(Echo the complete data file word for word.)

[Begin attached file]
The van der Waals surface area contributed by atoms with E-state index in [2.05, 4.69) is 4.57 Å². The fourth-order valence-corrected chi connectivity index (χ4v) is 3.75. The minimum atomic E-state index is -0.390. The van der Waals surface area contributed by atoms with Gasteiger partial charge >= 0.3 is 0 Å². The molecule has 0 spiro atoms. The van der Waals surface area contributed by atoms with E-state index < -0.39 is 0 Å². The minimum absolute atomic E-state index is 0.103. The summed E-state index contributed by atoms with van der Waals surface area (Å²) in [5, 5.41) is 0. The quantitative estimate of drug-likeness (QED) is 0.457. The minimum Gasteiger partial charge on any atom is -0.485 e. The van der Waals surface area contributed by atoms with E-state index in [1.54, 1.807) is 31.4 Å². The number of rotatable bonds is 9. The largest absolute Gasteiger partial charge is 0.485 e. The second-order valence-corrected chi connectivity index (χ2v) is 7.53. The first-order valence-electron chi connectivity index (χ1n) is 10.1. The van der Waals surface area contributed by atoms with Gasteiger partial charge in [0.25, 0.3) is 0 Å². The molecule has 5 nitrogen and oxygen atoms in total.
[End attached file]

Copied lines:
The van der Waals surface area contributed by atoms with E-state index in [2.05, 4.69) is 4.57 Å². The fourth-order valence-corrected chi connectivity index (χ4v) is 3.75. The minimum atomic E-state index is -0.390. The van der Waals surface area contributed by atoms with Gasteiger partial charge >= 0.3 is 0 Å². The molecule has 0 spiro atoms. The van der Waals surface area contributed by atoms with E-state index < -0.39 is 0 Å². The minimum absolute atomic E-state index is 0.103. The summed E-state index contributed by atoms with van der Waals surface area (Å²) in [5, 5.41) is 0. The quantitative estimate of drug-likeness (QED) is 0.457. The minimum Gasteiger partial charge on any atom is -0.485 e. The van der Waals surface area contributed by atoms with E-state index in [1.54, 1.807) is 31.4 Å². The number of rotatable bonds is 9. The largest absolute Gasteiger partial charge is 0.485 e. The second-order valence-corrected chi connectivity index (χ2v) is 7.53. The first-order valence-electron chi connectivity index (χ1n) is 10.1. The van der Waals surface area contributed by atoms with Gasteiger partial charge in [0.25, 0.3) is 0 Å². The molecule has 5 nitrogen and oxygen atoms in total.